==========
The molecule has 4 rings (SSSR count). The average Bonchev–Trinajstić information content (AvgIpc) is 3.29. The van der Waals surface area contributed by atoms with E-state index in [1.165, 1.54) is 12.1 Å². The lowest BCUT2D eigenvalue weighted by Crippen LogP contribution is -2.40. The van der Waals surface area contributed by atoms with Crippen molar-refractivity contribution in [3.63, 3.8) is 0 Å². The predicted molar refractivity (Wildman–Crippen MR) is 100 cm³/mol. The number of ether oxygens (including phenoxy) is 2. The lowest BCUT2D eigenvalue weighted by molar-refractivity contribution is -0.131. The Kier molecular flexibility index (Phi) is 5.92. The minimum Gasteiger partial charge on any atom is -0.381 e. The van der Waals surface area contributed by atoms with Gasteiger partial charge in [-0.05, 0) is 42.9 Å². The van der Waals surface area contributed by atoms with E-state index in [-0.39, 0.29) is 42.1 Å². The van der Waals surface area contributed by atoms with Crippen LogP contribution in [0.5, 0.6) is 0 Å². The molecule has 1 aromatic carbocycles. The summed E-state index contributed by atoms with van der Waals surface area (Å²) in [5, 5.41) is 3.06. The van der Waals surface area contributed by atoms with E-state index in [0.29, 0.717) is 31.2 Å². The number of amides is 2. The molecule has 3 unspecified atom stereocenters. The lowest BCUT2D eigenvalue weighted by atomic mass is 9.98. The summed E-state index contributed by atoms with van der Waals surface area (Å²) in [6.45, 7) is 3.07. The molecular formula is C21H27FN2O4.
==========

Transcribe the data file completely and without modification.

The molecule has 4 rings (SSSR count). The average Bonchev–Trinajstić information content (AvgIpc) is 3.29. The van der Waals surface area contributed by atoms with E-state index in [1.165, 1.54) is 12.1 Å². The lowest BCUT2D eigenvalue weighted by Crippen LogP contribution is -2.40. The van der Waals surface area contributed by atoms with Crippen molar-refractivity contribution in [3.63, 3.8) is 0 Å². The predicted molar refractivity (Wildman–Crippen MR) is 100 cm³/mol. The number of ether oxygens (including phenoxy) is 2. The lowest BCUT2D eigenvalue weighted by molar-refractivity contribution is -0.131. The Kier molecular flexibility index (Phi) is 5.92. The minimum Gasteiger partial charge on any atom is -0.381 e. The van der Waals surface area contributed by atoms with Gasteiger partial charge in [-0.05, 0) is 42.9 Å². The van der Waals surface area contributed by atoms with E-state index in [-0.39, 0.29) is 42.1 Å². The van der Waals surface area contributed by atoms with Crippen LogP contribution in [0.5, 0.6) is 0 Å². The molecule has 1 aromatic carbocycles. The summed E-state index contributed by atoms with van der Waals surface area (Å²) in [5, 5.41) is 3.06. The van der Waals surface area contributed by atoms with E-state index in [0.29, 0.717) is 31.2 Å². The number of amides is 2. The molecule has 3 unspecified atom stereocenters. The lowest BCUT2D eigenvalue weighted by atomic mass is 9.98. The summed E-state index contributed by atoms with van der Waals surface area (Å²) in [6.45, 7) is 3.07. The molecular formula is C21H27FN2O4.